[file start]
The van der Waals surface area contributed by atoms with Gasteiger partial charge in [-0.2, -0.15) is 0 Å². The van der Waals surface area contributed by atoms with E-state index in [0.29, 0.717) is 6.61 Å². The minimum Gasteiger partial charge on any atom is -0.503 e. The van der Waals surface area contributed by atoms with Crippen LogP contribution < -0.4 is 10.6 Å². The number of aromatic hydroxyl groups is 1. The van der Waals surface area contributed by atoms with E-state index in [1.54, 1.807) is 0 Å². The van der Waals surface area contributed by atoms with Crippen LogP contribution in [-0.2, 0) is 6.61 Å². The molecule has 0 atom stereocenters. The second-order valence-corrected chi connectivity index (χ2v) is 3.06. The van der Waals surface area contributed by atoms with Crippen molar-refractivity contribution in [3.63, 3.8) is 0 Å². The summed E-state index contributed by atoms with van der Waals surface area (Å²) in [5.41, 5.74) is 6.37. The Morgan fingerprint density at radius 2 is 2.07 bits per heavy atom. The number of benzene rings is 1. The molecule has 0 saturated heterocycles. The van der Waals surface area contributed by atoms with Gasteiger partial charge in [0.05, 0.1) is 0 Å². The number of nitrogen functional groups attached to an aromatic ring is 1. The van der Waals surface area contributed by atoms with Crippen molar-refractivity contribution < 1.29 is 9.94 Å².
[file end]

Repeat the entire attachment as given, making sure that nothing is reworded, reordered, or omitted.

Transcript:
The van der Waals surface area contributed by atoms with Gasteiger partial charge in [-0.2, -0.15) is 0 Å². The van der Waals surface area contributed by atoms with E-state index in [0.29, 0.717) is 6.61 Å². The minimum Gasteiger partial charge on any atom is -0.503 e. The van der Waals surface area contributed by atoms with Crippen LogP contribution < -0.4 is 10.6 Å². The number of aromatic hydroxyl groups is 1. The van der Waals surface area contributed by atoms with E-state index in [1.54, 1.807) is 0 Å². The van der Waals surface area contributed by atoms with Crippen LogP contribution in [-0.2, 0) is 6.61 Å². The molecule has 0 atom stereocenters. The second-order valence-corrected chi connectivity index (χ2v) is 3.06. The van der Waals surface area contributed by atoms with Crippen molar-refractivity contribution in [3.63, 3.8) is 0 Å². The summed E-state index contributed by atoms with van der Waals surface area (Å²) in [5.41, 5.74) is 6.37. The Morgan fingerprint density at radius 2 is 2.07 bits per heavy atom. The number of benzene rings is 1. The molecule has 0 saturated heterocycles. The van der Waals surface area contributed by atoms with Gasteiger partial charge in [0.05, 0.1) is 0 Å². The number of nitrogen functional groups attached to an aromatic ring is 1. The van der Waals surface area contributed by atoms with Crippen molar-refractivity contribution < 1.29 is 9.94 Å².